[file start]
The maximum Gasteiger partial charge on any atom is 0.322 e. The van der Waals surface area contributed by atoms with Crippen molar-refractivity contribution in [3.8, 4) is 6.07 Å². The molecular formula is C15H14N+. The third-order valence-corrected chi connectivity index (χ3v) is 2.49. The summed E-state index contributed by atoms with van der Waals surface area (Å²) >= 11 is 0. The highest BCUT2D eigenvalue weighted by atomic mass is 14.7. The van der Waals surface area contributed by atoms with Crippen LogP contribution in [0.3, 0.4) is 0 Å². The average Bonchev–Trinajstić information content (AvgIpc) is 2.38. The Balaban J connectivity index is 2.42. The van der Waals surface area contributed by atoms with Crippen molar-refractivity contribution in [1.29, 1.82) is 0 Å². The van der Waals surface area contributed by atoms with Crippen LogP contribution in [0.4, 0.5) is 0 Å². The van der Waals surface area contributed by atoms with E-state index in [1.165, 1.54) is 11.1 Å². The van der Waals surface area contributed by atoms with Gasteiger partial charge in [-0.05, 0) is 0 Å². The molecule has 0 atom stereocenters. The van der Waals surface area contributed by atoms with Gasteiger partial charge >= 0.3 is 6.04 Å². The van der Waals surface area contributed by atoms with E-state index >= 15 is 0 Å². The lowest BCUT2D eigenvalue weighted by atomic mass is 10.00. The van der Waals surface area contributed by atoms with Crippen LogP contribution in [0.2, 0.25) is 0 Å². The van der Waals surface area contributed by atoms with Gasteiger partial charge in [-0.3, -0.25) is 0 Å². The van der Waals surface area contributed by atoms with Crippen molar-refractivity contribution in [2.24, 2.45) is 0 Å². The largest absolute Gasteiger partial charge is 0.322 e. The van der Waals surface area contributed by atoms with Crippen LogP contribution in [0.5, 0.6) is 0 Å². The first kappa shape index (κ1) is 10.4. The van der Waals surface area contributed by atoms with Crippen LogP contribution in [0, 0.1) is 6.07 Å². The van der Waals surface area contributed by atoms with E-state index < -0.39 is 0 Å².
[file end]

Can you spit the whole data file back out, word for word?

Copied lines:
The maximum Gasteiger partial charge on any atom is 0.322 e. The van der Waals surface area contributed by atoms with Crippen molar-refractivity contribution in [3.8, 4) is 6.07 Å². The molecular formula is C15H14N+. The third-order valence-corrected chi connectivity index (χ3v) is 2.49. The summed E-state index contributed by atoms with van der Waals surface area (Å²) >= 11 is 0. The highest BCUT2D eigenvalue weighted by atomic mass is 14.7. The van der Waals surface area contributed by atoms with Crippen LogP contribution in [0.3, 0.4) is 0 Å². The average Bonchev–Trinajstić information content (AvgIpc) is 2.38. The Balaban J connectivity index is 2.42. The van der Waals surface area contributed by atoms with Crippen molar-refractivity contribution in [1.29, 1.82) is 0 Å². The van der Waals surface area contributed by atoms with Crippen LogP contribution in [0.4, 0.5) is 0 Å². The van der Waals surface area contributed by atoms with E-state index in [1.165, 1.54) is 11.1 Å². The van der Waals surface area contributed by atoms with Gasteiger partial charge in [-0.05, 0) is 0 Å². The molecule has 0 atom stereocenters. The van der Waals surface area contributed by atoms with Gasteiger partial charge >= 0.3 is 6.04 Å². The van der Waals surface area contributed by atoms with E-state index >= 15 is 0 Å². The lowest BCUT2D eigenvalue weighted by atomic mass is 10.00. The van der Waals surface area contributed by atoms with Crippen LogP contribution in [0.2, 0.25) is 0 Å². The van der Waals surface area contributed by atoms with Gasteiger partial charge in [-0.3, -0.25) is 0 Å². The van der Waals surface area contributed by atoms with Crippen molar-refractivity contribution in [2.24, 2.45) is 0 Å². The largest absolute Gasteiger partial charge is 0.322 e. The van der Waals surface area contributed by atoms with Crippen LogP contribution in [0.5, 0.6) is 0 Å². The first kappa shape index (κ1) is 10.4. The van der Waals surface area contributed by atoms with Crippen LogP contribution in [0, 0.1) is 6.07 Å². The van der Waals surface area contributed by atoms with E-state index < -0.39 is 0 Å².